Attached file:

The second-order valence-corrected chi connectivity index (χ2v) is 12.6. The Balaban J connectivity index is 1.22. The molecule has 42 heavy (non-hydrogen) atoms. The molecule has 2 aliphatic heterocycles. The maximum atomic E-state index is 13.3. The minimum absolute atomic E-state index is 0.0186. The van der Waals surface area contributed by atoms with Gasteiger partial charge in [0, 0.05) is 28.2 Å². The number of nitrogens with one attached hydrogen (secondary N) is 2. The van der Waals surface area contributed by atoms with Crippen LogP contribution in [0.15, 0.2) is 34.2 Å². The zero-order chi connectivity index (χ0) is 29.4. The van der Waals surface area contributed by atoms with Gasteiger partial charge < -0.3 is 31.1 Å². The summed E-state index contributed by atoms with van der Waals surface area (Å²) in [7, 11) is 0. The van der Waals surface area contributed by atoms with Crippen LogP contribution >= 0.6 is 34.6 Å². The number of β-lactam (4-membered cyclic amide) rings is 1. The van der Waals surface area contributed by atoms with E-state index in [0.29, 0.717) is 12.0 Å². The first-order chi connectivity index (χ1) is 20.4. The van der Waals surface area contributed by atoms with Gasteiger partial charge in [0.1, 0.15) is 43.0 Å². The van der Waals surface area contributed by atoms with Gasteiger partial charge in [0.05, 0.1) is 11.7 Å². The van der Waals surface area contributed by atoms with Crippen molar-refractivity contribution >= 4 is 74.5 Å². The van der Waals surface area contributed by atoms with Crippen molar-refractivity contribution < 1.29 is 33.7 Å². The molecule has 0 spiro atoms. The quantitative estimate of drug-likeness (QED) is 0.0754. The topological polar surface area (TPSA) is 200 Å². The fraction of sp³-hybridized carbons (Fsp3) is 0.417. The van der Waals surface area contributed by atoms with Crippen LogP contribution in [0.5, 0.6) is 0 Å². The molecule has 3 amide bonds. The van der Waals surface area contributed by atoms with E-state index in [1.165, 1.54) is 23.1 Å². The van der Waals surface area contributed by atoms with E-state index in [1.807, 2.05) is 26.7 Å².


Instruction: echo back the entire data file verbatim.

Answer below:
The second-order valence-corrected chi connectivity index (χ2v) is 12.6. The Balaban J connectivity index is 1.22. The molecule has 42 heavy (non-hydrogen) atoms. The molecule has 2 aliphatic heterocycles. The maximum atomic E-state index is 13.3. The minimum absolute atomic E-state index is 0.0186. The van der Waals surface area contributed by atoms with Gasteiger partial charge in [0, 0.05) is 28.2 Å². The number of nitrogens with one attached hydrogen (secondary N) is 2. The van der Waals surface area contributed by atoms with Crippen LogP contribution in [0.15, 0.2) is 34.2 Å². The zero-order chi connectivity index (χ0) is 29.4. The van der Waals surface area contributed by atoms with Gasteiger partial charge < -0.3 is 31.1 Å². The summed E-state index contributed by atoms with van der Waals surface area (Å²) in [7, 11) is 0. The van der Waals surface area contributed by atoms with Crippen LogP contribution >= 0.6 is 34.6 Å². The number of β-lactam (4-membered cyclic amide) rings is 1. The van der Waals surface area contributed by atoms with E-state index in [0.29, 0.717) is 12.0 Å². The first-order chi connectivity index (χ1) is 20.4. The van der Waals surface area contributed by atoms with Gasteiger partial charge in [0.1, 0.15) is 43.0 Å². The van der Waals surface area contributed by atoms with Gasteiger partial charge in [0.05, 0.1) is 11.7 Å². The van der Waals surface area contributed by atoms with Crippen molar-refractivity contribution >= 4 is 74.5 Å². The van der Waals surface area contributed by atoms with Crippen molar-refractivity contribution < 1.29 is 33.7 Å². The molecule has 0 spiro atoms. The quantitative estimate of drug-likeness (QED) is 0.0754. The topological polar surface area (TPSA) is 200 Å². The fraction of sp³-hybridized carbons (Fsp3) is 0.417. The van der Waals surface area contributed by atoms with Crippen LogP contribution in [0.5, 0.6) is 0 Å². The molecule has 3 amide bonds. The van der Waals surface area contributed by atoms with E-state index in [1.165, 1.54) is 23.1 Å². The van der Waals surface area contributed by atoms with E-state index in [1.807, 2.05) is 26.7 Å².